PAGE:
| PARIS, March 17
PARIS, March 17 France's Socialist
presidential frontrunner said on Saturday he would overhaul an
EU budgetary treaty to include a financial transactions tax and
common European bonds to finance investment in the energy
sector, education and urban development.
Francois Hollande, who has made renegotiation of the fiscal
pact signed this month by 25 European leaders a central part of
his campaign, also said he wanted to change the role of the
European Central Bank to give it a broader mandate for
stimulating growth, not just controlling inflation.
"I solemnly affirm today that I will renegotiate this
budgetary treaty for the good not just of France but the whole
of Europe," Hollande told a meeting of Socialist politicians
from across the continent.
"This treaty is an illusion and it poses a risk ... It
creates the conditions for a lasting economic crisis which would
only reproduce budgetary imbalances."
Hollande said a broad financial transactions tax - dubbed a
Tobin tax after the U.S. Nobel laureate who first proposed it in
the 1970s to discourage speculation - should be applied across
Europe on a wide range of financial instruments, including
derivatives, to fund infrastructure and development projects.
President Nicolas Sarkozy, who trails Hollande in the polls
by a wide margin for the May 6 runoff election, has proposed a
narrower tax in France, mainly on trading in equities, saying he
hoped this would inspire European partners to follow suit.
Hollande said the funding for infrastructure projects could
also come from increased lending by the European Investment Bank
(EIB), and from a more complete use of the structural funds
already available for European Union countries, much of which he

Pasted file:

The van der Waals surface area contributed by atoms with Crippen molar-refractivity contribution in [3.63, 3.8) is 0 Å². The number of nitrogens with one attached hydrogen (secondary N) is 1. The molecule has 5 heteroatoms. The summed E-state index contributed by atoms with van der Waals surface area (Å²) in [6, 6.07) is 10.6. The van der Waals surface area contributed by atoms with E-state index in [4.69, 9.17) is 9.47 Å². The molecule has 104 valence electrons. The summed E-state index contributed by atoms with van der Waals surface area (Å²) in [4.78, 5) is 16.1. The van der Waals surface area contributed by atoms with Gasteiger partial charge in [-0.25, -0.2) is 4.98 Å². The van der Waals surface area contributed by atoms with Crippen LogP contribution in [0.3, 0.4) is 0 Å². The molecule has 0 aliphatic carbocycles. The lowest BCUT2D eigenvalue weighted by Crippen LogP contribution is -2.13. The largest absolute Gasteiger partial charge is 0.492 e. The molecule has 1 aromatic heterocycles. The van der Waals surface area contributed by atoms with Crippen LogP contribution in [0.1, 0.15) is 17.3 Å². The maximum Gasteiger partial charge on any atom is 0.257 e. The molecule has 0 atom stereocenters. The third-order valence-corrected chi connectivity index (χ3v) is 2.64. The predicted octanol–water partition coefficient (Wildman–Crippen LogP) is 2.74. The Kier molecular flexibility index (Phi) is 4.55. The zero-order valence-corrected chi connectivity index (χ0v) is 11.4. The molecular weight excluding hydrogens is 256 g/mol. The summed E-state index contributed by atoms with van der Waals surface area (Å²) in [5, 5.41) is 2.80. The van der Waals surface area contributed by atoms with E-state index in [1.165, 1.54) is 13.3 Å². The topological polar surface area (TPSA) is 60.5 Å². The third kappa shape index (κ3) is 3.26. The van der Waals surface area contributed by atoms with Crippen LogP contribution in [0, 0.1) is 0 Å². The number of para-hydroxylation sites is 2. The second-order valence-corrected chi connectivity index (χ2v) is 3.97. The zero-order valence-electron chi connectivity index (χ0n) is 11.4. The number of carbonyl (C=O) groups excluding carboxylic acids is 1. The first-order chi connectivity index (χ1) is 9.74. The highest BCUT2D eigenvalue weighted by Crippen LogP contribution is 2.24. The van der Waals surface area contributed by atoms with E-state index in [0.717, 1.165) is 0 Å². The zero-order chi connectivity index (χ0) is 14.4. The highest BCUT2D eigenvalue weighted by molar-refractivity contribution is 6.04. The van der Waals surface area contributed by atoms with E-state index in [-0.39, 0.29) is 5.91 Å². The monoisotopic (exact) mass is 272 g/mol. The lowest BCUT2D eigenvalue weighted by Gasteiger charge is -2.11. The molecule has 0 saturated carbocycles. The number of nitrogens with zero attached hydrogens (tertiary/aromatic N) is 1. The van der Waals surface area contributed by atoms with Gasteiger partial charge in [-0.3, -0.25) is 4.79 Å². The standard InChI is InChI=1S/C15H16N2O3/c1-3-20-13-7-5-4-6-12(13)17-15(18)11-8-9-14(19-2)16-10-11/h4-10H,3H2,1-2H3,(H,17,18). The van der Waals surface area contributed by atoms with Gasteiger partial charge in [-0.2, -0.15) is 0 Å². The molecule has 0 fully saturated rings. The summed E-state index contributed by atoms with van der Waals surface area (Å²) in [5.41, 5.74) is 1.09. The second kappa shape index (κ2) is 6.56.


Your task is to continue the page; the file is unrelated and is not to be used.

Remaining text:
said was going to waste at present.
He also called for the firepower of the euro zone's
permanent bailout fund, the European Stability Mechanism (ESM),
to be boosted by allowing it to access liquidity from the ECB,
like an ordinary bank.
The coalition government of German Chancellor Angela Merkel
has staunchly opposed such a proposal.
"The ECB must go further in playing its role of lender of
last resort," Hollande said. "I know this idea is not shared by
everyone in Europe, but we must extend the mandate of the ECB.
Price stability has been accomplished ... Now supporting growth
should also be part of the ECB's mandate."
Hollande said that new European funds to stimulate growth
needed to be used to regenerate impoverished urban centres
across the continent, finance renewable energy, and provide
opportunities to a generation of young Europeans whose future
would otherwise be blighted by the ongoing financial crisis.
"I want to make the youth a great European cause," Hollande
told the meeting. "I can't accept that youth unemployment is
around 25 percent and there is despair among a generation which
is growing up. Europe must make room for its youth."